not in Primary anymore

amidst ashes: surviving suicide

Jean-Raphaël Guillaumin, Flickr

In recognition of September being National Suicide Prevention Month

Last year I got this close to killing myself, but I survived.

It hurts to talk, to think about the experience. I went to BYU for a semester and within a few months I was severely depressed—on the brink of suicide. My lifelong perfectionism had finally caught up with me, and it was tightening around my neck in an invisible noose. They were dark times, endless days of pain I can’t even put into words. It hurt to breathe. It hurt to wake up. There was no rest for my soul; not in prayer, in conversation, in closeness. An untouchable emptiness inside me itched constantly. I got headaches from clenching my teeth from anxiety. I moved through the days with a constant wish that a car would flatten me.

I made feeble attempts to live, one of which was joining a BYU therapy group. I found myself confiding on a weekly basis to a handful of other emotionally struggling BYU students and two sweet counselors. One particular session stands out in my memory as the turning point in my living nightmare. I told them that the weekend before, I had seriously considered killing myself. I had researched ways to commit undetectable self-harm. At that point I had already been, maybe subconsciously, avoiding food for weeks–I reveled in the intense feeling of hunger. I wore an elastic band on my wrist to snap sharply when I needed to just feel. I had left the house without my cellphone and walked to the place I’d decided upon, had sat and stared blankly and cried a little, then left.

That was my lowest day. I had been too empty even to “save” myself from my pitiful existence.

When I told my counseling group about this, they ganged up on me with declarations of love and insistence that I get help. Through tears and shame, I felt a fire light inside of me, one that carried me back home on the bus and the train to seek medication and counseling (for the second time in as many years). To figure out how to care. Within the next few weeks my outlook started improving. The flames helped me focus on anger, my first emotion out of the mist of abject numbness. I clung to that as fear eventually returned, followed by interest, enjoyment, and finally hope.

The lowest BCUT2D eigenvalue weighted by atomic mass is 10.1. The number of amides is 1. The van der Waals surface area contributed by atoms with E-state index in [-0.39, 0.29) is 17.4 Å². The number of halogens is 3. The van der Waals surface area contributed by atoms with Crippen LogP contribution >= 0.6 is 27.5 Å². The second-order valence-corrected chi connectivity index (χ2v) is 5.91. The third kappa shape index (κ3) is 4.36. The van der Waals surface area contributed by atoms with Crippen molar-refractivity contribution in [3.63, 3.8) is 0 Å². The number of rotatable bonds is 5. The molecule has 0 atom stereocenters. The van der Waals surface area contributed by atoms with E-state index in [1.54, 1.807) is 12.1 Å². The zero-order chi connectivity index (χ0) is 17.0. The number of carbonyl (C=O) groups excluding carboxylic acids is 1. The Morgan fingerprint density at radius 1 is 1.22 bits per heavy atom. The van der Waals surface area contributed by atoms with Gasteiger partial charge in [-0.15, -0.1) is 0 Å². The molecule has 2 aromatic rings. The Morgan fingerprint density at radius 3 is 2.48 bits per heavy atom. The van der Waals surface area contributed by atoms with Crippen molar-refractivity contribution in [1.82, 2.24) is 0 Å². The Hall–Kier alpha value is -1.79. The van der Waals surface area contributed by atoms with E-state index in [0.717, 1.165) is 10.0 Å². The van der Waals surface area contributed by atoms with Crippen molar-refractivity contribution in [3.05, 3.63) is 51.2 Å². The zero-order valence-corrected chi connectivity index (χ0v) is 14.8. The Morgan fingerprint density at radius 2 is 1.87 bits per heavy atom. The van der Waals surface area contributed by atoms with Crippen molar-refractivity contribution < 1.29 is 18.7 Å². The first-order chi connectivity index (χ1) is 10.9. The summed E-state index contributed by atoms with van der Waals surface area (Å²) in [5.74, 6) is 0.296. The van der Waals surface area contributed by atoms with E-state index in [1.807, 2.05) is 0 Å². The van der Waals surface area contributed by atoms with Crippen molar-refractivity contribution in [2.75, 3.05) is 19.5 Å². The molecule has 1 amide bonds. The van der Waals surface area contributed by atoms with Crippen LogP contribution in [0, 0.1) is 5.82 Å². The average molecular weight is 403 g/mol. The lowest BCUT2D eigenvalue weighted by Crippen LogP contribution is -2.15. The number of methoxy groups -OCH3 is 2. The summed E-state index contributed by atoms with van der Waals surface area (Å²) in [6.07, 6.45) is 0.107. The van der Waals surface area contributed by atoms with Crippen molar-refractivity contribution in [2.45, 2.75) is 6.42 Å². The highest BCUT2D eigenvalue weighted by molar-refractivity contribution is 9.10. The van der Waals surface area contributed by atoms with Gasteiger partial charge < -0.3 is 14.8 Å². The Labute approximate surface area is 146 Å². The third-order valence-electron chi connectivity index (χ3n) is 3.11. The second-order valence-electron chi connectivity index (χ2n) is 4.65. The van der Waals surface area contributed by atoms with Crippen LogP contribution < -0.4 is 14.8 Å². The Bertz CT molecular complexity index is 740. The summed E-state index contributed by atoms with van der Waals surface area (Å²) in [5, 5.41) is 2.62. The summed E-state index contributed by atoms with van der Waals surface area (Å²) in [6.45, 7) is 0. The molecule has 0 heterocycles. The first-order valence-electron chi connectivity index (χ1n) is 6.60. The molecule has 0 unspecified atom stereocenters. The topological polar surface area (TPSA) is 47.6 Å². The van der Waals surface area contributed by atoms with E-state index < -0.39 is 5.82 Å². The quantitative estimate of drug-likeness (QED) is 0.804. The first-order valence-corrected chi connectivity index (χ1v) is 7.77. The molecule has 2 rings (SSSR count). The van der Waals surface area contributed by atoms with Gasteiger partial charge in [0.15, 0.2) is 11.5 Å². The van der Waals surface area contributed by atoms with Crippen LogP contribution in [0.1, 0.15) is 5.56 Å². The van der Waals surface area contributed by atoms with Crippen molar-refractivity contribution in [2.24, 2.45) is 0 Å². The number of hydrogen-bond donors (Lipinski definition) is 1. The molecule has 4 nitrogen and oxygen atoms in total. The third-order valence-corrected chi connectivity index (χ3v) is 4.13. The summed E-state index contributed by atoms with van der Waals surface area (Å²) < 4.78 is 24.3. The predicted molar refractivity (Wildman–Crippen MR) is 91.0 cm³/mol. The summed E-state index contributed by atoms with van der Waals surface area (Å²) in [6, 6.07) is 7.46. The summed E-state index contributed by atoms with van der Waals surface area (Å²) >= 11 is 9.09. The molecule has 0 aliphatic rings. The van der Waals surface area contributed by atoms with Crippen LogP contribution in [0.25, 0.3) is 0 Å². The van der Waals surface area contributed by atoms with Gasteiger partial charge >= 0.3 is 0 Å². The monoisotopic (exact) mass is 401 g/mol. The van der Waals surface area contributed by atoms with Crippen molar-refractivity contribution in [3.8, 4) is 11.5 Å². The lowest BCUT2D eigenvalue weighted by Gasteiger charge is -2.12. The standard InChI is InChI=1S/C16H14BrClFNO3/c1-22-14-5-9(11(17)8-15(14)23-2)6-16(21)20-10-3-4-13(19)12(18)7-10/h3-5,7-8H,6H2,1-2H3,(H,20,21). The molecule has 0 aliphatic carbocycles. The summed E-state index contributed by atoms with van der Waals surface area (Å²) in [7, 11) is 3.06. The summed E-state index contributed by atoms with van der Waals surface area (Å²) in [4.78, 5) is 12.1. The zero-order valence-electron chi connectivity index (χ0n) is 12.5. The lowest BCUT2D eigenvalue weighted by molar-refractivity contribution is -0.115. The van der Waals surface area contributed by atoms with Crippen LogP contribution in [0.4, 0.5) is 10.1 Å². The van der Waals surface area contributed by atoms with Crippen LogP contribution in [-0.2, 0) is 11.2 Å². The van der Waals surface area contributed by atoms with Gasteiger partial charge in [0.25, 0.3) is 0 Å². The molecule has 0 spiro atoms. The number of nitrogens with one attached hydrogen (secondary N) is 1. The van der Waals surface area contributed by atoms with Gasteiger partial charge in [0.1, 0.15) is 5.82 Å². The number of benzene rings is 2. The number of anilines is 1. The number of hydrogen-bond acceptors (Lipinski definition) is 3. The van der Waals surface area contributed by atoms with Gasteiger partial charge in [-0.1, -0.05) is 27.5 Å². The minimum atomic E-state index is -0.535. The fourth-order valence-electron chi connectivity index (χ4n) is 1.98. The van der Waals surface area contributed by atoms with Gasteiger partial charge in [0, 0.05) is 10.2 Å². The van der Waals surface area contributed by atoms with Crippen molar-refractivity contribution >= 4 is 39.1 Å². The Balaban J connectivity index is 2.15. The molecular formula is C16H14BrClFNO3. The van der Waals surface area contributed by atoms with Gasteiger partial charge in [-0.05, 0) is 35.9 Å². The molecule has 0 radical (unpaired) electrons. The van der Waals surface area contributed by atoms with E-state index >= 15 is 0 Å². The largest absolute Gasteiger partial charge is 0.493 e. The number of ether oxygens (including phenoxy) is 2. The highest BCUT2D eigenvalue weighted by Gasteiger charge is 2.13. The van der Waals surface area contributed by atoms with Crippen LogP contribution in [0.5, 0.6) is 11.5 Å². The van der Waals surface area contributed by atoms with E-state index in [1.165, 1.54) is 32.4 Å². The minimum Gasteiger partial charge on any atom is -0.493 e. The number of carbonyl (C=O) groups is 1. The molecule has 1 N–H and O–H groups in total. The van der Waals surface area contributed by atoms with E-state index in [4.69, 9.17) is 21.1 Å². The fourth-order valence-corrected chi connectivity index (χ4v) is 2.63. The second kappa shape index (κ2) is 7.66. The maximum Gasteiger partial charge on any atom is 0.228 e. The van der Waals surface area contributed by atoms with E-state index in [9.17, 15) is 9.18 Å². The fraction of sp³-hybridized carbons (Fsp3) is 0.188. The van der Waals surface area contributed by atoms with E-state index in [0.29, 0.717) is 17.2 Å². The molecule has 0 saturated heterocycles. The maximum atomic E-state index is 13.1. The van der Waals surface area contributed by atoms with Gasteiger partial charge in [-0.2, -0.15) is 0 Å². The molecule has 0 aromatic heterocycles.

I guess I assumed the fire would burn within me for the rest of my life, but I realized today that it has already died. I’m at a point where I feel relatively safe, loved, and happy. I’ve walked through a valley of despair that I wish I’d never seen, but I can’t change reality. I wish I’d never needed that fire to live, but I did. In an ideal world, I wouldn’t fill with anxiety whenever I think of that semester, visit BYU; even drive too close to Provo. Now I make designs in the smoke patterns left over from those days, the artifacts that survived. Guitar, for me. Writing. Avatar: the Last Airbender.

I survived, but I can’t be the only one with traces of sparks burned into my memories, bright spots against my eyelids when I close my eyes. You, reader, you’ve got to hold on until the flames swallow up the darkness and carry you to safety, to strength. Then we can talk about it later when you stand where I stand, amidst ashes and smoke, our smiles weak but our eyes gleaming with hope, and maybe a hint of red ember.

* * *

I would encourage anyone dealing with suicidal thoughts or tendencies to seek help immediately. Please know that there are people in the world who have been where you are, who have felt hopeless and helpless, and who have triumphed. We love you! We care about you! We value your life! You can call the National Suicide Prevention Lifeline at 1-800-273-TALK (8255) to speak with “a skilled, trained counselor at a crisis center in your area, anytime 24/7.”

Keep holding on! I know that God loves you, because if He loves me, then of course He loves and watches over anyone within reach of my words.

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4 Responses to “amidst ashes: surviving suicide”

  1. Hope Wiltfong

    Thank you so much for sharing – just so one more person may realize they are not alone.

    Reply

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